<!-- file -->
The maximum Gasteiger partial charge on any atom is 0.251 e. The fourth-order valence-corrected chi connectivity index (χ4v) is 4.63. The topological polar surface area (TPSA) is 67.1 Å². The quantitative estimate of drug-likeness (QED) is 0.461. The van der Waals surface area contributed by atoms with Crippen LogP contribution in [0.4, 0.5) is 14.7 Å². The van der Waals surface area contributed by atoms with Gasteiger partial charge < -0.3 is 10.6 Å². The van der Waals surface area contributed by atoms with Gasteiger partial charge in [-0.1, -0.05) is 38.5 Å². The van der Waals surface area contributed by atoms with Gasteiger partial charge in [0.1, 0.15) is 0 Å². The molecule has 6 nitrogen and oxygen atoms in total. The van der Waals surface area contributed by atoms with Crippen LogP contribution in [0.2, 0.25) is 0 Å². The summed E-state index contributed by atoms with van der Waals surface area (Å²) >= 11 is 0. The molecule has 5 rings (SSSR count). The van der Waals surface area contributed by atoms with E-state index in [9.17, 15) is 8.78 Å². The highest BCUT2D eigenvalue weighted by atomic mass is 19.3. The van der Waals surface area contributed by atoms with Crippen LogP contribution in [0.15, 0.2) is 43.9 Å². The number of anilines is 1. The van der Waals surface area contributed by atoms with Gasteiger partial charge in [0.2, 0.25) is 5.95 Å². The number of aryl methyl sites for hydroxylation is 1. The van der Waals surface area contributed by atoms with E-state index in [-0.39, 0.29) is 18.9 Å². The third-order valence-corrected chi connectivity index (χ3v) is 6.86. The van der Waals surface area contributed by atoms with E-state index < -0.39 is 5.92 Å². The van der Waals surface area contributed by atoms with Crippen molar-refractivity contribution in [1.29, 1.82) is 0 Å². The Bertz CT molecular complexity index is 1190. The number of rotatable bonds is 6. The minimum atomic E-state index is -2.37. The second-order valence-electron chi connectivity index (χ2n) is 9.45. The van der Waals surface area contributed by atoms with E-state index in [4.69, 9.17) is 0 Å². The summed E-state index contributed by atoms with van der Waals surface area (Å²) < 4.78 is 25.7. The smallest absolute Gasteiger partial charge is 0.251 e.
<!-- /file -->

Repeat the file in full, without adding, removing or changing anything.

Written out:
The maximum Gasteiger partial charge on any atom is 0.251 e. The fourth-order valence-corrected chi connectivity index (χ4v) is 4.63. The topological polar surface area (TPSA) is 67.1 Å². The quantitative estimate of drug-likeness (QED) is 0.461. The van der Waals surface area contributed by atoms with Crippen LogP contribution in [0.4, 0.5) is 14.7 Å². The van der Waals surface area contributed by atoms with Gasteiger partial charge < -0.3 is 10.6 Å². The van der Waals surface area contributed by atoms with Gasteiger partial charge in [-0.1, -0.05) is 38.5 Å². The van der Waals surface area contributed by atoms with Gasteiger partial charge in [0.1, 0.15) is 0 Å². The molecule has 6 nitrogen and oxygen atoms in total. The van der Waals surface area contributed by atoms with Crippen LogP contribution in [0.2, 0.25) is 0 Å². The summed E-state index contributed by atoms with van der Waals surface area (Å²) >= 11 is 0. The molecule has 5 rings (SSSR count). The van der Waals surface area contributed by atoms with E-state index in [9.17, 15) is 8.78 Å². The highest BCUT2D eigenvalue weighted by atomic mass is 19.3. The van der Waals surface area contributed by atoms with Crippen LogP contribution in [0.15, 0.2) is 43.9 Å². The number of anilines is 1. The van der Waals surface area contributed by atoms with Gasteiger partial charge in [0.2, 0.25) is 5.95 Å². The number of aryl methyl sites for hydroxylation is 1. The van der Waals surface area contributed by atoms with E-state index in [-0.39, 0.29) is 18.9 Å². The third-order valence-corrected chi connectivity index (χ3v) is 6.86. The van der Waals surface area contributed by atoms with E-state index < -0.39 is 5.92 Å². The van der Waals surface area contributed by atoms with Crippen molar-refractivity contribution in [1.29, 1.82) is 0 Å². The Bertz CT molecular complexity index is 1190. The number of rotatable bonds is 6. The minimum atomic E-state index is -2.37. The second-order valence-electron chi connectivity index (χ2n) is 9.45. The van der Waals surface area contributed by atoms with E-state index in [4.69, 9.17) is 0 Å². The summed E-state index contributed by atoms with van der Waals surface area (Å²) < 4.78 is 25.7. The smallest absolute Gasteiger partial charge is 0.251 e.